Page  219 48. Address to Pan A merican Union 48 ~ "Our Ideal Is Democratic Liberty.0* Our Method Is Increased Understanding.00 Our Basis Is Confidence."9 Address to Pan American Union. April 14, 1938 My friends of Pan America: THERE could, be no more fitting occasion than the present for me to greet my friends of the twenty other American Republics. We have learned in this Western Hemisphere what community of interest really means. We have worked for it, created it, and. now we glory in it. Properly, therefore, Pan American Day is set aside as an annual testimony to the significance which the American family of nations has for the whole world. Never was that significance greater than today. The twentyone American Republics present proudly to the rest of the world a demonstration that the rule of justice and law can be substituted for the rule of force; that resort to war as an instrument of policy is not necessary; that international differences of all kinds can be solved through peaceful negotiation; that the sanctity of the pledged word faithfully observed and generously interpreted offers a system of security with freedom. The three hundred millions of people who live in the American Republics are not different from other human beings. We have the same problems, the same differences, even the same material, for controversy which exists on other continents. Yet, we have undertaken contractual obligations to solve these normal human differences by maintaining peace; and that peace we are firmly resolved to maintain. It shall not be endangered by controversies within our own family; and we will not permit it to be endangered from aggression coming from outside of our own hemisphere. This, a common objective of all of us, forms a lasting foundation for the maintenance of an international understanding that is unique in the history of civilization. The -Ameia epewhotoayfrtnael Ive.-asgood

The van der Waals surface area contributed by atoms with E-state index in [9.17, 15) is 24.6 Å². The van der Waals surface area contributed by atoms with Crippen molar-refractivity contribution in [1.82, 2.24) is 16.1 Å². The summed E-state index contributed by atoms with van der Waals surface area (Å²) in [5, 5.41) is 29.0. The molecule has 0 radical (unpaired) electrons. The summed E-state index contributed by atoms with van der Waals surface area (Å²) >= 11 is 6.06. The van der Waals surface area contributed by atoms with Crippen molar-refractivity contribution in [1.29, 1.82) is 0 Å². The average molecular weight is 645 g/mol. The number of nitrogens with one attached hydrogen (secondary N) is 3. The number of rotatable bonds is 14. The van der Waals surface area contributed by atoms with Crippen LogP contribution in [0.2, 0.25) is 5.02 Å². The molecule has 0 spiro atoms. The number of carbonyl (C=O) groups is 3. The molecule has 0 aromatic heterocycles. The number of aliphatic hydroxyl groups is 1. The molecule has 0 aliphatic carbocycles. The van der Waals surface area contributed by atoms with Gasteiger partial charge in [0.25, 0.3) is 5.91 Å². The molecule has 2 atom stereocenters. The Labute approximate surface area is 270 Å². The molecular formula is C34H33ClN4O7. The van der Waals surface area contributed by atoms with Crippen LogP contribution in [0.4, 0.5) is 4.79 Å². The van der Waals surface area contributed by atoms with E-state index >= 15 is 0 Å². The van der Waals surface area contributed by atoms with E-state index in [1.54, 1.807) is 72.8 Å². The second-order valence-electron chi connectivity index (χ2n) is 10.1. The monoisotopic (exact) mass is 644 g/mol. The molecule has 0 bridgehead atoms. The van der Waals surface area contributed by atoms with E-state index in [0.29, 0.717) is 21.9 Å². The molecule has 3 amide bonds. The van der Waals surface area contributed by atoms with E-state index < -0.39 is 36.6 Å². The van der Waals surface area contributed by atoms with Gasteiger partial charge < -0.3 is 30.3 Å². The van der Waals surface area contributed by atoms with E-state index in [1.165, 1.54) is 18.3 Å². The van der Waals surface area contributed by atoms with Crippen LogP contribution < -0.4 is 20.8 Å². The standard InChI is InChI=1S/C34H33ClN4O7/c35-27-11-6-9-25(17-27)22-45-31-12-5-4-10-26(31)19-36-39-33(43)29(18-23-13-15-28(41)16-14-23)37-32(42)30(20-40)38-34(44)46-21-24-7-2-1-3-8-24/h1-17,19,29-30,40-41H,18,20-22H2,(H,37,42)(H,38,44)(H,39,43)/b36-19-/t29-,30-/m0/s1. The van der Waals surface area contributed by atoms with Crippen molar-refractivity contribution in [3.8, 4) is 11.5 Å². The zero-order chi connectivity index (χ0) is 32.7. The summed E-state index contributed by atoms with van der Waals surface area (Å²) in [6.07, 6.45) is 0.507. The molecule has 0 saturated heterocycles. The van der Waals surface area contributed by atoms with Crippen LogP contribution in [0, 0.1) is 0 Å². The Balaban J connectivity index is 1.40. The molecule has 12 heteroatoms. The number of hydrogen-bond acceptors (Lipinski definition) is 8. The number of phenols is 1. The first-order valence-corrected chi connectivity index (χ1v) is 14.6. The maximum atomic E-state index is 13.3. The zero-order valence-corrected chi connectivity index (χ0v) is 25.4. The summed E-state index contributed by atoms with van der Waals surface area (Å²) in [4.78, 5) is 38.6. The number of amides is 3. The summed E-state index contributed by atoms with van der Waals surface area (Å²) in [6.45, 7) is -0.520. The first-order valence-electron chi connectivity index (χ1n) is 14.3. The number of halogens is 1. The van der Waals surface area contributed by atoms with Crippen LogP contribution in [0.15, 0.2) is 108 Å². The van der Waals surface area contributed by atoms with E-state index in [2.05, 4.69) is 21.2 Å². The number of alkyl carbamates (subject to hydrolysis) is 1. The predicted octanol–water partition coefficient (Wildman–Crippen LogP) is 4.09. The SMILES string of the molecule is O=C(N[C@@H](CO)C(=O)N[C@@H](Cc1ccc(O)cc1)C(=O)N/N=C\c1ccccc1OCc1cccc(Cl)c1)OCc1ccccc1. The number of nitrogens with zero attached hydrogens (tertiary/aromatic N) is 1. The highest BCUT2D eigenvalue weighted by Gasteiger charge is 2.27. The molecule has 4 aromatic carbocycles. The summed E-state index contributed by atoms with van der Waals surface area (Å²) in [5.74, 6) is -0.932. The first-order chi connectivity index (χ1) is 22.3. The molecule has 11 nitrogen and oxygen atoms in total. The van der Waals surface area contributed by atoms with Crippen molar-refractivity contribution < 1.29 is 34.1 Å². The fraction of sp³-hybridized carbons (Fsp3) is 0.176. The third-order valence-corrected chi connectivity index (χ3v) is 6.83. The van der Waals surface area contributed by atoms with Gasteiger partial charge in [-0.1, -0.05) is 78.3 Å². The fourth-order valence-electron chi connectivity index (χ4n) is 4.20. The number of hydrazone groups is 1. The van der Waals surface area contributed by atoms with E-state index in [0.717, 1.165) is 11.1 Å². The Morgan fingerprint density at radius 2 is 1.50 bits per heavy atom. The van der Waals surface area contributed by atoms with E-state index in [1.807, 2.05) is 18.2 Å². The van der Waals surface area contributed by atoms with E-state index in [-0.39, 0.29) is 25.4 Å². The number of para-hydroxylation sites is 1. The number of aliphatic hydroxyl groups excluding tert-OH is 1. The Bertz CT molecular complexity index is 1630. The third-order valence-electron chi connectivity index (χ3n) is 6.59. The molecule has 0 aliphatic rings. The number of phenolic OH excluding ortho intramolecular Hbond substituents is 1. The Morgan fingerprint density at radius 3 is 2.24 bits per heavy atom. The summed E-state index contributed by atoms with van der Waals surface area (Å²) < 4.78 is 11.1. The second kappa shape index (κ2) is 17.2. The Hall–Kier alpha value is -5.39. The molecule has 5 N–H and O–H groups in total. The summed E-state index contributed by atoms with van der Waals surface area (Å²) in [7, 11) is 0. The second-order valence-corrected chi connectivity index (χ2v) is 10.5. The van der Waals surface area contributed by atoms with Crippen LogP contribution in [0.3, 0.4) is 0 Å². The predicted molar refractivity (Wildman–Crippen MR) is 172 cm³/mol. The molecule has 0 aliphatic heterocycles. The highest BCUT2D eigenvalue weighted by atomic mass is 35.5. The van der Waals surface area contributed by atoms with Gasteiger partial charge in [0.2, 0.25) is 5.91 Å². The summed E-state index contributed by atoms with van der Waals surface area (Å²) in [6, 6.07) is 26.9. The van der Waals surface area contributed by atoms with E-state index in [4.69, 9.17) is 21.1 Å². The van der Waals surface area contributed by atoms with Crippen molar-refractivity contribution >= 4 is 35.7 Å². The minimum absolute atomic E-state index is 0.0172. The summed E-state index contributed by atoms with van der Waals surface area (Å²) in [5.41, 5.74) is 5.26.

Page  220 4 8. Address to Pan American Union neighbors, not only enjoy a privilege, but undertake a heavy responsibility. Fortunate in being remote from the tumult of conflicting doctrines and from the horrors of armed conflict - from the tragedies whose shadows lie heavy on the world, the American Republics, nevertheless, face a serious test. If our good fortune is to continue, our will must be strong. All of us, in every Republic, gained our independence because our fathers wer.e willing to sacrifice their lives and all that they possessed for a great ideal. Some part of that duty to sacrifice rests also on us, their children. We have progressed far along the path that leads to government by the people in the interest of all the people. Our democratic system has conferred on all of us an inestimable gift of individual liberty within the law. We are vitally concerned with preserving the high standards of international restraint, international culture and international morality, which the lesson of centuries has taught is the first requirement of peaceful relationships between nations. Now, more than ever before, we of this American Hemisphere must make plain that these principles, upon which so great a civilization is founded, are vibrant, productive and dynamic. National and international law and morality are not the restraints of weaklings; they are signs of serene strength - confidence in our purpose, and in our ability to maintain independence and democracy. Particularly I am glad that in December of this present year representatives of all of our governments will once more assemble. This time it will be in the great capital of Peru. During these turbulent years the Inter-American Conferences have come to be an instrument for bringing ever closer the relationships between our several nations. In Lima we have a renewed opportunity to counsel together. I assure you that we in the United States have found peculiarly welcome the views, the opinions and the friendly advice of the statesmen of our sister republics. Public opinion in all of our countries benefits from learning with greater frequency and in greater extent the thoughts, the de-. sires and the needs of the peoples of the other American nations.